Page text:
After a night of sleep interrupted by jack hammers and beeping horns, I am up at 8 am for breakfast and my first shower in over three days.
Refreshed, I am still exhausted after climbing a set of stairs to the roof top restaurant. The lack of adjustment to the higher altitude in Lhasa becomes pronounced for me when I do any hint of activity that can be perceived as extraneous. Even a brisk walk can make you oxygen deprived at these altitudes.
With breakfast complete we meet in the hotel lobby for our first tour of a monastery in Tibet. It is an important one as Polata Palace is the former winter home of the Dali Lama who now lives in exile in India.
After clearing an airport type security check, we approach Polata Palace from the right front side and find ourselves going against the grain of traffic. In a clock wise direction the faithful as a part of their daily ritual are circling this holy shrine.
I watch up close something I had seen along the highway from the train a few days ago.
A ritual is performed by a young man along the sidewalk and he is given money, I guess for prayers and blessings.
Entrance to Polata Palace is not free and visitors are given an allotted entrance time. Entering the palace we are scanned through another security check point and reminded that photography is limited in certain areas.
The massive structure with its distinctive red and white colors seem to glow in the morning sun.
Our tour will be a bit of a challenge as we will have to climb about thirteen stories of stairs. I am sure that not many of the locals here do this on a regular basis.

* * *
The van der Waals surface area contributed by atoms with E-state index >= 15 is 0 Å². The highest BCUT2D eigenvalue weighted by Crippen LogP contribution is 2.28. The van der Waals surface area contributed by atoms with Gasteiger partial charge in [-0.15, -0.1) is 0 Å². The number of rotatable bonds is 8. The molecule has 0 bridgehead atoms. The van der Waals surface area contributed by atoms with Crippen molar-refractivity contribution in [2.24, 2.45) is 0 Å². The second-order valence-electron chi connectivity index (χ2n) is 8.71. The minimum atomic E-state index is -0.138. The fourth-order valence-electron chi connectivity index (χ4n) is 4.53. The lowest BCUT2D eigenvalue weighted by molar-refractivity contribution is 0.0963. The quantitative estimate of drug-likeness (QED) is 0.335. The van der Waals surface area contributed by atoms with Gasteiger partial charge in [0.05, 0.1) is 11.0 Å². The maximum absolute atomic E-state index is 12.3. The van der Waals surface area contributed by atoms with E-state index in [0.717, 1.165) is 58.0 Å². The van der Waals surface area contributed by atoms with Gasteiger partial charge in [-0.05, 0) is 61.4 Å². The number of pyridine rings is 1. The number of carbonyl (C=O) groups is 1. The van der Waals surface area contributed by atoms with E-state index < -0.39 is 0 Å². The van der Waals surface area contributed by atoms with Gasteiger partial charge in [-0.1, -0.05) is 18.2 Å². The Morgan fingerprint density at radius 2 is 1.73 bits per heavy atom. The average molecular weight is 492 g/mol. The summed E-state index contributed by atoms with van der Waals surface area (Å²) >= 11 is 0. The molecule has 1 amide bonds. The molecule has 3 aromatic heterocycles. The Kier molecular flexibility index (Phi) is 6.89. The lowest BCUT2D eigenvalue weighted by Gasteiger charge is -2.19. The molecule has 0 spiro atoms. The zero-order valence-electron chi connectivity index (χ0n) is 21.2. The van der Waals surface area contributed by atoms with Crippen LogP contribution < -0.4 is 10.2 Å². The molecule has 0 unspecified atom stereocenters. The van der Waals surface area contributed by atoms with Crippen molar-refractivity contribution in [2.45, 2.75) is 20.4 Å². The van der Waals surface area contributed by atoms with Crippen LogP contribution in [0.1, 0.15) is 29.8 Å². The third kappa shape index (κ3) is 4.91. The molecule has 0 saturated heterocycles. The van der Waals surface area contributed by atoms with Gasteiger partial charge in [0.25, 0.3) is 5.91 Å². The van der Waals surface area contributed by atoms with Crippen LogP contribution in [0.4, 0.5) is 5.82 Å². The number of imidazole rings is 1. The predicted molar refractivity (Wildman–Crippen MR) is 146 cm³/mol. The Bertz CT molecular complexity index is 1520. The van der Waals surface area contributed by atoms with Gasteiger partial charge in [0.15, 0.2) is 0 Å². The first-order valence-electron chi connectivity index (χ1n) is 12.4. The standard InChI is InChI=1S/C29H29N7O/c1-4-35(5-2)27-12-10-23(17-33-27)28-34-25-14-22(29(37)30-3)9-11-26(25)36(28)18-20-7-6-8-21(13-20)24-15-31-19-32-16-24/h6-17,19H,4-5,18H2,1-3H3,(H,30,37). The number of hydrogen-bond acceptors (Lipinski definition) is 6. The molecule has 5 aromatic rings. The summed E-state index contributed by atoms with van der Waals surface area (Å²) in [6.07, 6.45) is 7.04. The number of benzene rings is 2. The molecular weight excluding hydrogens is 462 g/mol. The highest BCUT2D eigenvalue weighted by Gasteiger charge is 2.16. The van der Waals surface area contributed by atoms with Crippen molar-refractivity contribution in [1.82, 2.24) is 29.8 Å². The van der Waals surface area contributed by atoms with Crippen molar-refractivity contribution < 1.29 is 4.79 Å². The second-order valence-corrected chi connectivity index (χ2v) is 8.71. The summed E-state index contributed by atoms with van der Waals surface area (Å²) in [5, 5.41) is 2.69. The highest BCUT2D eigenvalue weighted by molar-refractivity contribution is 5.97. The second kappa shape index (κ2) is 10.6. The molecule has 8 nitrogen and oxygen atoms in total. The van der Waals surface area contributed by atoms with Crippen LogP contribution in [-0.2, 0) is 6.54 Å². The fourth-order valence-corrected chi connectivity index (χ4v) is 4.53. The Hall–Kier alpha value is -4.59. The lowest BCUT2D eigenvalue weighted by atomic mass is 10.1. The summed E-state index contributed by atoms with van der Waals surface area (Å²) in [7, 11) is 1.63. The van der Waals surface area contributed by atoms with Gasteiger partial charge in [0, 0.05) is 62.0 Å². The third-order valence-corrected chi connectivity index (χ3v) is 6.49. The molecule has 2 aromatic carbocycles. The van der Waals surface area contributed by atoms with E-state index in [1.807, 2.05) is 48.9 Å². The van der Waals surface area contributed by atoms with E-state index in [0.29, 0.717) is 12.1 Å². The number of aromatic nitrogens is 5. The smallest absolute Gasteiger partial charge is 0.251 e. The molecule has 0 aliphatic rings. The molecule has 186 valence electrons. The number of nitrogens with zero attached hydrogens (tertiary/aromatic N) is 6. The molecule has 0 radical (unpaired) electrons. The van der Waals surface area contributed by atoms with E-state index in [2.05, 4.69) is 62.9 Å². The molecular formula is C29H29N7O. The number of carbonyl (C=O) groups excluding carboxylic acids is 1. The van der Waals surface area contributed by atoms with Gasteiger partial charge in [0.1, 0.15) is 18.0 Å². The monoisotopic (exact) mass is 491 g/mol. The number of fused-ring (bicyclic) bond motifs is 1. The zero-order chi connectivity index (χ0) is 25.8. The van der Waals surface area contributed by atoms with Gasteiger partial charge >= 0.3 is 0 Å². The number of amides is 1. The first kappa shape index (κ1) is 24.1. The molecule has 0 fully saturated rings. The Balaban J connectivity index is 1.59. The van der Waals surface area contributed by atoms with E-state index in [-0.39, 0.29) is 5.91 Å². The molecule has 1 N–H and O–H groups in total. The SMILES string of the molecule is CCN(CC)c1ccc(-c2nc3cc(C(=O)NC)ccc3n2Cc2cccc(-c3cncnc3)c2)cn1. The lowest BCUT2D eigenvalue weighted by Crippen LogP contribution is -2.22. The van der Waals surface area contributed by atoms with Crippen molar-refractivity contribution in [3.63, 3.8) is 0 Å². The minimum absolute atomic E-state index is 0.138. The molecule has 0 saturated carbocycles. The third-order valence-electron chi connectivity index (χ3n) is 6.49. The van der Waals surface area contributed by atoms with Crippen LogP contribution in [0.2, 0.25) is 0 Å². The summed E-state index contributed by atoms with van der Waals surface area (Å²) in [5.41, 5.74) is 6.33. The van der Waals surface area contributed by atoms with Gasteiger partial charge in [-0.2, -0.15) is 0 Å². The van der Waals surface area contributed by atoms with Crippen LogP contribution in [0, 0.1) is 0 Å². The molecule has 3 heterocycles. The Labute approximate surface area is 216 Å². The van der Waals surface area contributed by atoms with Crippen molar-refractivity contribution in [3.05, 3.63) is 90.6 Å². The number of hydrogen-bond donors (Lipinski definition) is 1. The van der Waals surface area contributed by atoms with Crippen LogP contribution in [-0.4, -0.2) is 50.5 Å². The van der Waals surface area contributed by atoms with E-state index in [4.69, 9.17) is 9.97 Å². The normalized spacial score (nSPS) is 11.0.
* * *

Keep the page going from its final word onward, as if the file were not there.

Knowing that this maybe a challenge for visitors there are rest benches along the steep set of stairs we must climb. We are encouraged to take our time and to make small baby steps as we begin our ascent. With a few stops to take in great views of Lhasa below us the walk uphill becomes manageable.
Unfortunately, we reach the area of the palace where pictures are not allowed but it is still cool to walk through and see all of the neat exhibits and Buddhist artwork. We do get to visit the area where the Dali Lama lived and see various tombs of the past Dali Lamas but not without climbing a lot more set of steep stairs and navigating narrow passages.
As with many Buddhist monuments the amount of gold used to build them is phenomenal. What is also surprising to me is the amount of money that is donated as offerings inside the monastery. While all of this is amazing to look at it gives me a different perspective of the life of monks and the operation of monasteries.
However, we are encouraged to buy books that have pictures of everything we are looking at.
After about two hours of touring we begin our descent down thirteen stories which is certainly less painful than going up. Again the views of Lhasa below us is stunning with clear blue skies and towering snow capped mountains surrounding us.
For me, we pass an interesting item on the way downhill, a tree with money attached to it. Now I know that despite what my parents told me, money does grow on trees, at least in Lhasa. It is time for lunch then more touring around Lhasa.